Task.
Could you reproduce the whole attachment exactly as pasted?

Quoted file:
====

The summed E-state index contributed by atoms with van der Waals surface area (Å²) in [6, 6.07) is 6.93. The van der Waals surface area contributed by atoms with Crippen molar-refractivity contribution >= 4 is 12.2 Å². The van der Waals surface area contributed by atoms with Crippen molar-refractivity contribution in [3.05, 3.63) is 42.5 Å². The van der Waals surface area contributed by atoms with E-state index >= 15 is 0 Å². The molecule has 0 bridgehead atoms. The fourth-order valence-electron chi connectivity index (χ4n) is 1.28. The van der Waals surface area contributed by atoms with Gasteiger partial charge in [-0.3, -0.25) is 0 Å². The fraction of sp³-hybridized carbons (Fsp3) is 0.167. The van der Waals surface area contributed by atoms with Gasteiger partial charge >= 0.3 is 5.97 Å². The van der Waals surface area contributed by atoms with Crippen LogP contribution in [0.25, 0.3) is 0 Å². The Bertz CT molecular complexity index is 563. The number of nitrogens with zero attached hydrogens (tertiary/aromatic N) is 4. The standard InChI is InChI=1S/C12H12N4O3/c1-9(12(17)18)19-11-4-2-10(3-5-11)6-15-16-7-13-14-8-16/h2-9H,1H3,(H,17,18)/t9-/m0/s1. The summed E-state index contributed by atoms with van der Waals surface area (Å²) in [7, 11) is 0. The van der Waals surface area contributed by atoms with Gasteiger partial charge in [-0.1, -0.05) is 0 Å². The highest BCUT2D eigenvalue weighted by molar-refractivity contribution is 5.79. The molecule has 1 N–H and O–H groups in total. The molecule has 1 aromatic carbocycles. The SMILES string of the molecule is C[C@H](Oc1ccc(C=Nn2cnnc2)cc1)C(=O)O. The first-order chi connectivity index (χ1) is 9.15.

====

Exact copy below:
The summed E-state index contributed by atoms with van der Waals surface area (Å²) in [6, 6.07) is 6.93. The van der Waals surface area contributed by atoms with Crippen molar-refractivity contribution >= 4 is 12.2 Å². The van der Waals surface area contributed by atoms with Crippen molar-refractivity contribution in [3.05, 3.63) is 42.5 Å². The van der Waals surface area contributed by atoms with E-state index >= 15 is 0 Å². The molecule has 0 bridgehead atoms. The fourth-order valence-electron chi connectivity index (χ4n) is 1.28. The van der Waals surface area contributed by atoms with Gasteiger partial charge in [-0.3, -0.25) is 0 Å². The fraction of sp³-hybridized carbons (Fsp3) is 0.167. The van der Waals surface area contributed by atoms with Gasteiger partial charge >= 0.3 is 5.97 Å². The van der Waals surface area contributed by atoms with Crippen LogP contribution in [0.25, 0.3) is 0 Å². The Bertz CT molecular complexity index is 563. The number of nitrogens with zero attached hydrogens (tertiary/aromatic N) is 4. The standard InChI is InChI=1S/C12H12N4O3/c1-9(12(17)18)19-11-4-2-10(3-5-11)6-15-16-7-13-14-8-16/h2-9H,1H3,(H,17,18)/t9-/m0/s1. The summed E-state index contributed by atoms with van der Waals surface area (Å²) in [7, 11) is 0. The van der Waals surface area contributed by atoms with Gasteiger partial charge in [-0.1, -0.05) is 0 Å². The highest BCUT2D eigenvalue weighted by molar-refractivity contribution is 5.79. The molecule has 1 N–H and O–H groups in total. The molecule has 1 aromatic carbocycles. The SMILES string of the molecule is C[C@H](Oc1ccc(C=Nn2cnnc2)cc1)C(=O)O. The first-order chi connectivity index (χ1) is 9.15.